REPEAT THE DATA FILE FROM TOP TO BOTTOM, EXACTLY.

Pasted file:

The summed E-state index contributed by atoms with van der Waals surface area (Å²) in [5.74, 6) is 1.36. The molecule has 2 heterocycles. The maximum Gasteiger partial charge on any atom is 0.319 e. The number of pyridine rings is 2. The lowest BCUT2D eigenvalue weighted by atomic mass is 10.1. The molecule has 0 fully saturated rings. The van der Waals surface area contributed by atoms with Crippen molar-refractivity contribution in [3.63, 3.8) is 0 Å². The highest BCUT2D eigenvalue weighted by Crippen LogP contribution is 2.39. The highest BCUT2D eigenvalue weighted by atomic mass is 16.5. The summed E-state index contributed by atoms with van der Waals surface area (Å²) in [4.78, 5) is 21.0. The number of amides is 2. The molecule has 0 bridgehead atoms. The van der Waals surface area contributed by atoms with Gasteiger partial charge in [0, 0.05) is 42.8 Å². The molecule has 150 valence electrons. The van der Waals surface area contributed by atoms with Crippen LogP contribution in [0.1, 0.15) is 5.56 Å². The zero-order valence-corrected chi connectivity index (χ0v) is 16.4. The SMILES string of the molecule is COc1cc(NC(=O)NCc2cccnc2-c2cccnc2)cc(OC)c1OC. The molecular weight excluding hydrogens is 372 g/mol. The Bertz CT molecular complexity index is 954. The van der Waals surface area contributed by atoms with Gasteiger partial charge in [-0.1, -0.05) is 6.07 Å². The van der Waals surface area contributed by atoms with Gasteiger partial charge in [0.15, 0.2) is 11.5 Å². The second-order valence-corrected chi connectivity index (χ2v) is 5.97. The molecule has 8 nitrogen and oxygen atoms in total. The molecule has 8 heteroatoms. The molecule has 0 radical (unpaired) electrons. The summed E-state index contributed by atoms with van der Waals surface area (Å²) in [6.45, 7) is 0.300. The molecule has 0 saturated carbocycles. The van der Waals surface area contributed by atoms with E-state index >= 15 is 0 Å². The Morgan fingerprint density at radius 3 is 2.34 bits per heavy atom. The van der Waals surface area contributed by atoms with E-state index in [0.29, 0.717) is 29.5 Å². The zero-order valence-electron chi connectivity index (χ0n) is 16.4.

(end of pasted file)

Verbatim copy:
The summed E-state index contributed by atoms with van der Waals surface area (Å²) in [5.74, 6) is 1.36. The molecule has 2 heterocycles. The maximum Gasteiger partial charge on any atom is 0.319 e. The number of pyridine rings is 2. The lowest BCUT2D eigenvalue weighted by atomic mass is 10.1. The molecule has 0 fully saturated rings. The van der Waals surface area contributed by atoms with Crippen molar-refractivity contribution in [3.63, 3.8) is 0 Å². The highest BCUT2D eigenvalue weighted by Crippen LogP contribution is 2.39. The highest BCUT2D eigenvalue weighted by atomic mass is 16.5. The summed E-state index contributed by atoms with van der Waals surface area (Å²) in [4.78, 5) is 21.0. The number of amides is 2. The molecule has 0 bridgehead atoms. The van der Waals surface area contributed by atoms with Gasteiger partial charge in [0, 0.05) is 42.8 Å². The molecule has 150 valence electrons. The van der Waals surface area contributed by atoms with Crippen LogP contribution in [0.1, 0.15) is 5.56 Å². The zero-order valence-corrected chi connectivity index (χ0v) is 16.4. The SMILES string of the molecule is COc1cc(NC(=O)NCc2cccnc2-c2cccnc2)cc(OC)c1OC. The molecular weight excluding hydrogens is 372 g/mol. The Bertz CT molecular complexity index is 954. The van der Waals surface area contributed by atoms with Gasteiger partial charge in [-0.1, -0.05) is 6.07 Å². The van der Waals surface area contributed by atoms with Gasteiger partial charge in [0.15, 0.2) is 11.5 Å². The second-order valence-corrected chi connectivity index (χ2v) is 5.97. The molecule has 8 nitrogen and oxygen atoms in total. The molecule has 8 heteroatoms. The molecule has 0 radical (unpaired) electrons. The summed E-state index contributed by atoms with van der Waals surface area (Å²) in [6.45, 7) is 0.300. The molecule has 0 saturated carbocycles. The van der Waals surface area contributed by atoms with E-state index >= 15 is 0 Å². The Morgan fingerprint density at radius 3 is 2.34 bits per heavy atom. The van der Waals surface area contributed by atoms with E-state index in [0.29, 0.717) is 29.5 Å². The zero-order valence-electron chi connectivity index (χ0n) is 16.4.